The appellants were convicted of murder for the death of a taxi driver. The appellants were miners on strike. They wanted to block the road to the mine to prevent works breaking the picket line. They had dropped lumps of concrete and a post from a bridge on to the carriageway below as the convoy of workers approached. The taxi was struck by two lumps of concrete resulting in death of the driver. The prosecution contended that the appellants conduct meant that they intended nothing less than serious bodily harm. The appellants argued they only intended to block the road and no harm was intended to result from the actions. The jury were directed in accordance with the Maloney guidelines of:
“First, was death or really serious injury in a murder case (or whatever relevant consequence must be proved to have been intended in any other case) a natural consequence of the defendant’s voluntary act? Secondly, did the defendant foresee that consequence as being a natural consequence of his act? The jury should then be told that if they answer yes to both questions it is a proper inference for them to draw that he intended that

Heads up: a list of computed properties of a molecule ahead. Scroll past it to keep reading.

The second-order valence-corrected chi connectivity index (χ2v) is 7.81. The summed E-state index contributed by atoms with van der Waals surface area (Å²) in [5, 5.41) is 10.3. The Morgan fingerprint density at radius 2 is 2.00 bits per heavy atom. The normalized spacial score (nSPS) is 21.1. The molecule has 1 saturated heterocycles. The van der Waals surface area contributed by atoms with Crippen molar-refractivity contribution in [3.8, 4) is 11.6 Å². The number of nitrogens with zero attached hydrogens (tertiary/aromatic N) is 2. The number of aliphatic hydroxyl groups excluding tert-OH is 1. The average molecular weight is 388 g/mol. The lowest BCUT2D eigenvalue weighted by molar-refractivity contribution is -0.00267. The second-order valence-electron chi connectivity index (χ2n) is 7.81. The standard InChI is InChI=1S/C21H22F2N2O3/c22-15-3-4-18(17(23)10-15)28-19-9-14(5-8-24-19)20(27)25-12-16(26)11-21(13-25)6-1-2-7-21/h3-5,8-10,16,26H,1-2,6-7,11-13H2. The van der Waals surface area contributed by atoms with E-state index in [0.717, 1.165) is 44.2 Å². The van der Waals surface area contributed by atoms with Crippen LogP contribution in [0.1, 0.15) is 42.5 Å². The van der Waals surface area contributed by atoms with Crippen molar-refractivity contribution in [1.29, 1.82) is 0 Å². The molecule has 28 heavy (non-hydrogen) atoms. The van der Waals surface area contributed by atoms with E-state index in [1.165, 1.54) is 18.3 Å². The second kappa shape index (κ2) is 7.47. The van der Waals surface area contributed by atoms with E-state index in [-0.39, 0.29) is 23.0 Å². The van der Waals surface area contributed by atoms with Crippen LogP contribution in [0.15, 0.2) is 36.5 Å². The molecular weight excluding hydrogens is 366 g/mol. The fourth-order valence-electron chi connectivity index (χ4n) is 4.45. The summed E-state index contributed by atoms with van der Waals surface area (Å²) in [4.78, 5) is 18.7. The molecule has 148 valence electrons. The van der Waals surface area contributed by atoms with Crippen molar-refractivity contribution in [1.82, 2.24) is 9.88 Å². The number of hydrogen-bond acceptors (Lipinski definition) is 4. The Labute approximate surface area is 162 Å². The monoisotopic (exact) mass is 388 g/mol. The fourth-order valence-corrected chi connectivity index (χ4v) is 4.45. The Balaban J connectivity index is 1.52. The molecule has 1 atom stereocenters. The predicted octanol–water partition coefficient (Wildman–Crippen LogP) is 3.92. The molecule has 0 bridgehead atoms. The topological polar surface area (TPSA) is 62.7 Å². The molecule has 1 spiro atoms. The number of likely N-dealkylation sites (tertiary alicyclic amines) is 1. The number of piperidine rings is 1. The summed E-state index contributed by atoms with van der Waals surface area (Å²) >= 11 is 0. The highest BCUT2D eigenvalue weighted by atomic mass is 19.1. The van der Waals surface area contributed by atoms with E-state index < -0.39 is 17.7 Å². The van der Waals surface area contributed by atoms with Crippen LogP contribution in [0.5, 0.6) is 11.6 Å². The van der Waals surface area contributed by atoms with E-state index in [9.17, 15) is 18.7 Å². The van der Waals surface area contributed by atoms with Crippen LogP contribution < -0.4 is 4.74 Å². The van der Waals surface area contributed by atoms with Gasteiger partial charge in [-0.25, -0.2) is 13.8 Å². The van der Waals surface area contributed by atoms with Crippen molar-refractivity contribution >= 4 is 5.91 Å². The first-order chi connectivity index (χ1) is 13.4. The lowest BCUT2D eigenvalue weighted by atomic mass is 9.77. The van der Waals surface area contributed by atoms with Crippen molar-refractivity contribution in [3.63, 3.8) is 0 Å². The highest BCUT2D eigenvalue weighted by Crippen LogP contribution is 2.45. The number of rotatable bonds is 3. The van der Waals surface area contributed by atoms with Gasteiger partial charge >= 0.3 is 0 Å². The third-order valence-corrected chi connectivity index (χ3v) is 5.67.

The jury asked further guidance on the issue of intent with regards to foresight and the judge repeated the direction given. The jury convicted of murder. The Court of Appeal quashed the conviction and certified a point of law to the House of Lords as to whether the Maloney direction was misleading.
The Maloney direction was misleading as it did not refer to the degree of probability required.
The appropriate direction should include a reference to the degree of probability and in particular an explanation that the greater the probability of a consequence the more likely it is that the consequence was foreseen and that if that consequence was foreseen the greater the probability is that that consequence was also intended.